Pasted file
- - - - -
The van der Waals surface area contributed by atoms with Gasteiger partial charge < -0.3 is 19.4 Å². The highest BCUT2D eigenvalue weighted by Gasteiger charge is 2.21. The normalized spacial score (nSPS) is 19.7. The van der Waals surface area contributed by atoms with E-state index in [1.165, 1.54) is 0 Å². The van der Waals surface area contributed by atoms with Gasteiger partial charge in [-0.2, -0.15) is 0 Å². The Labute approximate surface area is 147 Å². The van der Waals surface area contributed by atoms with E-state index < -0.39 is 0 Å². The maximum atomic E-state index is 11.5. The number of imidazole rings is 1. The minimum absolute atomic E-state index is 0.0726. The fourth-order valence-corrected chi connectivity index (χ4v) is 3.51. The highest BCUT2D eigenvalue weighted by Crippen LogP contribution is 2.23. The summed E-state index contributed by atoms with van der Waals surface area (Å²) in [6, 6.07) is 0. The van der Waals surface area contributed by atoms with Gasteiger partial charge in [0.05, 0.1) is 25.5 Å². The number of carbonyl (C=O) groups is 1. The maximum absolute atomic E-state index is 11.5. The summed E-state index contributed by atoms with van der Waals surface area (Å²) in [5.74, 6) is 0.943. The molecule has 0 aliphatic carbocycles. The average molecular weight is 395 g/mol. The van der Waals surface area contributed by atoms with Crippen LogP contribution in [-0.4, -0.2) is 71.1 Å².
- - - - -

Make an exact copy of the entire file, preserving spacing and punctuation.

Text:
The van der Waals surface area contributed by atoms with Gasteiger partial charge < -0.3 is 19.4 Å². The highest BCUT2D eigenvalue weighted by Gasteiger charge is 2.21. The normalized spacial score (nSPS) is 19.7. The van der Waals surface area contributed by atoms with E-state index in [1.165, 1.54) is 0 Å². The van der Waals surface area contributed by atoms with Gasteiger partial charge in [-0.2, -0.15) is 0 Å². The Labute approximate surface area is 147 Å². The van der Waals surface area contributed by atoms with E-state index < -0.39 is 0 Å². The maximum atomic E-state index is 11.5. The number of imidazole rings is 1. The minimum absolute atomic E-state index is 0.0726. The fourth-order valence-corrected chi connectivity index (χ4v) is 3.51. The highest BCUT2D eigenvalue weighted by Crippen LogP contribution is 2.23. The summed E-state index contributed by atoms with van der Waals surface area (Å²) in [6, 6.07) is 0. The van der Waals surface area contributed by atoms with Gasteiger partial charge in [0.05, 0.1) is 25.5 Å². The number of carbonyl (C=O) groups is 1. The maximum absolute atomic E-state index is 11.5. The summed E-state index contributed by atoms with van der Waals surface area (Å²) in [5.74, 6) is 0.943. The molecule has 0 aliphatic carbocycles. The average molecular weight is 395 g/mol. The van der Waals surface area contributed by atoms with Crippen LogP contribution in [-0.4, -0.2) is 71.1 Å².